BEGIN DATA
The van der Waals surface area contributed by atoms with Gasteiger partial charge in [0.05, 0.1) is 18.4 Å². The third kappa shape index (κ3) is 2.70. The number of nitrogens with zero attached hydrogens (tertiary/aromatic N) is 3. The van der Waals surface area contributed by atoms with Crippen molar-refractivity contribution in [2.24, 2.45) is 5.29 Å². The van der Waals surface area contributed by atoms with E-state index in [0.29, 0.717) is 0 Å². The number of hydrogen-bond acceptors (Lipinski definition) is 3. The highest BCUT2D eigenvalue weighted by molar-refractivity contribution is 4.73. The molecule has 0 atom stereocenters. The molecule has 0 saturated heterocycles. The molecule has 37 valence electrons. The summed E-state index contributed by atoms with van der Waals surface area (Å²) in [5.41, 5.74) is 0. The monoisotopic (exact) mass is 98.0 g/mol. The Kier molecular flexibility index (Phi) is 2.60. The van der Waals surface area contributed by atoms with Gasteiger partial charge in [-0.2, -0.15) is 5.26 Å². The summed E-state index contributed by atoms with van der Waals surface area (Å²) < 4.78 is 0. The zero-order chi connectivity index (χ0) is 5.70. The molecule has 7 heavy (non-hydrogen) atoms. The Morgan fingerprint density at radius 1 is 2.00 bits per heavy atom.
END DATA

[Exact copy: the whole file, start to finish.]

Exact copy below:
The van der Waals surface area contributed by atoms with Gasteiger partial charge in [0.05, 0.1) is 18.4 Å². The third kappa shape index (κ3) is 2.70. The number of nitrogens with zero attached hydrogens (tertiary/aromatic N) is 3. The van der Waals surface area contributed by atoms with Crippen molar-refractivity contribution in [2.24, 2.45) is 5.29 Å². The van der Waals surface area contributed by atoms with E-state index in [0.29, 0.717) is 0 Å². The number of hydrogen-bond acceptors (Lipinski definition) is 3. The highest BCUT2D eigenvalue weighted by molar-refractivity contribution is 4.73. The molecule has 0 atom stereocenters. The molecule has 0 saturated heterocycles. The molecule has 37 valence electrons. The summed E-state index contributed by atoms with van der Waals surface area (Å²) in [5.41, 5.74) is 0. The monoisotopic (exact) mass is 98.0 g/mol. The Kier molecular flexibility index (Phi) is 2.60. The van der Waals surface area contributed by atoms with Gasteiger partial charge in [-0.2, -0.15) is 5.26 Å². The summed E-state index contributed by atoms with van der Waals surface area (Å²) < 4.78 is 0. The zero-order chi connectivity index (χ0) is 5.70. The molecule has 7 heavy (non-hydrogen) atoms. The Morgan fingerprint density at radius 1 is 2.00 bits per heavy atom.